skip to main content

Rep. Corrine Brown

Former Representative for Florida’s 5th District

Brown was the representative for Florida’s 5th congressional district and was a Democrat. She served from 2013 to 2016.

She was previously the representative for Florida’s 3rd congressional district as a Democrat from 1993 to 2012.


In 2016 Brown was convicted for a range of mail violations, wire fraud, defrauding the IRS and related charges. In 2016, Brown lost in the primary and in 2017 she was convicted of the charges against her. In December 2017, she was sentenced to five years in prison. In May 2021, her conviction was vacated. In May 2022, Brown pleaded guilty to one count of lying on her tax returns. In June 2022, she announced that she would be running for the FL-10 seat in the upcoming election](

Mar. 23, 2016 House Committee on Ethics deferred to the Department of Justice
2016 Brown lost in the primary.
2017 Convicted and was sentenced to five years in prison.
May. 6, 2021 Conviction vacated.
May. 18, 2022 Pleaded guilty to one count of lying on her tax returns.
Photo of Rep. Corrine Brown [D-FL5, 2013-2016]


Legislative Metrics

Read our 2016 Report Card for Brown.

Ideology–Leadership Chart

Brown is shown as a purple triangle in our ideology-leadership chart below. Each dot was a member of the House of Representatives in 2016 positioned according to our ideology score (left to right) and our leadership score (leaders are toward the top).

The chart is based on the bills Brown sponsored and cosponsored from Jan 5, 2011 to Dec 30, 2016. See full analysis methodology.

Enacted Legislation

Brown was the primary sponsor of 6 bills that were enacted:

View All »

Does 6 not sound like a lot? Very few bills are ever enacted — most legislators sponsor only a handful that are signed into law. But there are other legislative activities that we don’t track that are also important, including offering amendments, committee work and oversight of the other branches, and constituent services.

We consider a bill enacted if one of the following is true: a) it is enacted itself, b) it has a companion bill in the other chamber (as identified by Congress) which was enacted, or c) if at least about half of its provisions were incorporated into bills that were enacted (as determined by an automated text analysis, applicable beginning with bills in the 110th Congress).

Bills Sponsored

Issue Areas

Brown sponsored bills primarily in these issue areas:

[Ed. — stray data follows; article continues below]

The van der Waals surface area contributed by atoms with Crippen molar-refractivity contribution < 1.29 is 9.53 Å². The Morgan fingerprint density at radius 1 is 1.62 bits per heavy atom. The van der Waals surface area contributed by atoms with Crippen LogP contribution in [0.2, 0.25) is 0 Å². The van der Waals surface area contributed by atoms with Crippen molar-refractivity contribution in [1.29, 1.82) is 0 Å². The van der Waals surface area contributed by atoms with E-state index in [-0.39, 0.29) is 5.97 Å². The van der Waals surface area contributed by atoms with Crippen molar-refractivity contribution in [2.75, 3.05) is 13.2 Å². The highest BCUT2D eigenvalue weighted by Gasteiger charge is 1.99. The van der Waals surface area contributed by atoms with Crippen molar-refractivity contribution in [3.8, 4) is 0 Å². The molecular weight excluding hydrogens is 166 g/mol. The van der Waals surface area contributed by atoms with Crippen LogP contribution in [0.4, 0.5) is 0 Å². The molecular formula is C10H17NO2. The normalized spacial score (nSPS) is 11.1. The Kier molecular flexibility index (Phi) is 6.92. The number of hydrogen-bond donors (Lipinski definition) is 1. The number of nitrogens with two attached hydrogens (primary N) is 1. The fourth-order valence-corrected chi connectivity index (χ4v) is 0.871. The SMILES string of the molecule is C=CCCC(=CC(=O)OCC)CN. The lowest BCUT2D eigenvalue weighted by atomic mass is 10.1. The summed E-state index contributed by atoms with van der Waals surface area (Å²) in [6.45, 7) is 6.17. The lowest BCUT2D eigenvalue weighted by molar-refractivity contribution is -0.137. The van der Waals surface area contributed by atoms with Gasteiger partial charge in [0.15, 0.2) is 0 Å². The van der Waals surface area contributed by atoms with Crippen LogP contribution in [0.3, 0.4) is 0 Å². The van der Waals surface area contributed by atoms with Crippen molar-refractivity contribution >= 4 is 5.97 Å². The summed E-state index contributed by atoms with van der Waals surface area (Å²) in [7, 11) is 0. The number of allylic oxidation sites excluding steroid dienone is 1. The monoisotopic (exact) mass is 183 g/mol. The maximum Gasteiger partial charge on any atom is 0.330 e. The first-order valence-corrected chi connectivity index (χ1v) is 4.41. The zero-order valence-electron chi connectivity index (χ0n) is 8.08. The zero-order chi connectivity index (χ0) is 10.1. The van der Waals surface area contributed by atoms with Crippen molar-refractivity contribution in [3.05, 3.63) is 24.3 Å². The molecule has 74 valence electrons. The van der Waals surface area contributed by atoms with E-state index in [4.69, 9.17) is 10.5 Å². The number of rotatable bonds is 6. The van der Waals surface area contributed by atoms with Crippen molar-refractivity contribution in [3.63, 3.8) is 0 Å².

Armed Forces and National Security (60%) Transportation and Public Works (15%) Government Operations and Politics (15%) Crime and Law Enforcement (10%)

Recently Introduced Bills

Brown recently introduced the following legislation:

View All » | View Cosponsors »

Most legislation has no activity after being introduced.

Voting Record

Key Votes

Brown voted Yea

Passed 254/173 on Oct 8, 2015.

Brown voted No

Brown voted Yea

Passed 338/88 on May 13, 2015.

The USA Freedom Act (H.R. 2048, Pub.L. 114–23) is a U.S. law enacted on June 2, 2015 that restored in modified form several provisions of …

Brown voted Nay

Passed 219/206 on Dec 11, 2014.

This bill became the vehicle for passage of the Consolidated and Further Continuing Appropriations Act, 2015 [pdf], which was approved by the House on December …

Brown voted Aye

Brown voted Aye

Brown voted Aye

Brown voted Aye

Passed 304/117 on Jun 23, 2011.

The Leahy–Smith America Invents Act (AIA) is a United States federal statute that was passed by Congress and was signed into law by President Barack …

Brown voted Yea

Failed 141/149 on May 15, 2008.

The Post-9/11 Veterans Educational Assistance Act of 2008 is Title V of the Supplemental Appropriations Act of 2008, Pub.L. 110–252, H.R. 2642, an Act of …

Missed Votes

From Jan 1993 to Dec 2016, Brown missed 1,349 of 15,960 roll call votes, which is 8.5%. This is much worse than the median of 2.4% among the lifetime records of representatives serving in Dec 2016. The chart below reports missed votes over time.

We don’t track why legislators miss votes, but it’s often due to medical absenses, major life events, and running for higher office.

Show the numbers...

Primary Sources

The information on this page is originally sourced from a variety of materials, including: